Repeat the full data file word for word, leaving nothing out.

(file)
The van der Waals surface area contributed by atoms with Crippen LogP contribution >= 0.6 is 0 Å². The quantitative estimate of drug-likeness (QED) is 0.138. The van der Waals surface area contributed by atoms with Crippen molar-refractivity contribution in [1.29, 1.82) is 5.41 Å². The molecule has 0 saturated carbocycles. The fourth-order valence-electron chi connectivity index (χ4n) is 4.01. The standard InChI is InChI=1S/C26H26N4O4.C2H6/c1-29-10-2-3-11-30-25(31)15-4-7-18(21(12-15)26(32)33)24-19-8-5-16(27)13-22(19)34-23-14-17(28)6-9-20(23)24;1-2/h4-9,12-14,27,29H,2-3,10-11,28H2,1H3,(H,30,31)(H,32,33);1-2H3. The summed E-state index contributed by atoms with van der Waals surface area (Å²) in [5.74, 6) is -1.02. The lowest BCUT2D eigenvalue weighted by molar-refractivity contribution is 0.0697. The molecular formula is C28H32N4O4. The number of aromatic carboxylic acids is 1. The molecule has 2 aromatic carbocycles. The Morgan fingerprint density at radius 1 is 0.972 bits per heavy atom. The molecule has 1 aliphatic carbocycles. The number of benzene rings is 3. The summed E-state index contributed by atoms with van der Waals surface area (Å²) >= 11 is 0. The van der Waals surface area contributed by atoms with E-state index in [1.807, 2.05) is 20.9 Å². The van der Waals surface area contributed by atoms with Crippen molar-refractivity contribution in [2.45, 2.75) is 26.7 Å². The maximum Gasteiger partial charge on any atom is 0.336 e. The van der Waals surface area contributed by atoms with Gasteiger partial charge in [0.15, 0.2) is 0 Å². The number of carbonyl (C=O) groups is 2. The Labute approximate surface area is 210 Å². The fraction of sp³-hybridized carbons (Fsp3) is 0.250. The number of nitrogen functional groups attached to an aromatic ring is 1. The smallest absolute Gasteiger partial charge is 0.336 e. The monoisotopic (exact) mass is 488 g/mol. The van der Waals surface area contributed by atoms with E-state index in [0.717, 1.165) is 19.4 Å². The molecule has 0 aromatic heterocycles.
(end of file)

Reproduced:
The van der Waals surface area contributed by atoms with Crippen LogP contribution >= 0.6 is 0 Å². The quantitative estimate of drug-likeness (QED) is 0.138. The van der Waals surface area contributed by atoms with Crippen molar-refractivity contribution in [1.29, 1.82) is 5.41 Å². The molecule has 0 saturated carbocycles. The fourth-order valence-electron chi connectivity index (χ4n) is 4.01. The standard InChI is InChI=1S/C26H26N4O4.C2H6/c1-29-10-2-3-11-30-25(31)15-4-7-18(21(12-15)26(32)33)24-19-8-5-16(27)13-22(19)34-23-14-17(28)6-9-20(23)24;1-2/h4-9,12-14,27,29H,2-3,10-11,28H2,1H3,(H,30,31)(H,32,33);1-2H3. The summed E-state index contributed by atoms with van der Waals surface area (Å²) in [5.74, 6) is -1.02. The lowest BCUT2D eigenvalue weighted by molar-refractivity contribution is 0.0697. The molecular formula is C28H32N4O4. The number of aromatic carboxylic acids is 1. The molecule has 2 aromatic carbocycles. The Morgan fingerprint density at radius 1 is 0.972 bits per heavy atom. The molecule has 1 aliphatic carbocycles. The number of benzene rings is 3. The summed E-state index contributed by atoms with van der Waals surface area (Å²) >= 11 is 0. The van der Waals surface area contributed by atoms with E-state index in [1.807, 2.05) is 20.9 Å². The van der Waals surface area contributed by atoms with Crippen molar-refractivity contribution in [2.45, 2.75) is 26.7 Å². The maximum Gasteiger partial charge on any atom is 0.336 e. The van der Waals surface area contributed by atoms with Gasteiger partial charge in [0.15, 0.2) is 0 Å². The number of carbonyl (C=O) groups is 2. The Labute approximate surface area is 210 Å². The fraction of sp³-hybridized carbons (Fsp3) is 0.250. The number of nitrogen functional groups attached to an aromatic ring is 1. The smallest absolute Gasteiger partial charge is 0.336 e. The monoisotopic (exact) mass is 488 g/mol. The van der Waals surface area contributed by atoms with E-state index in [0.717, 1.165) is 19.4 Å². The molecule has 0 aromatic heterocycles.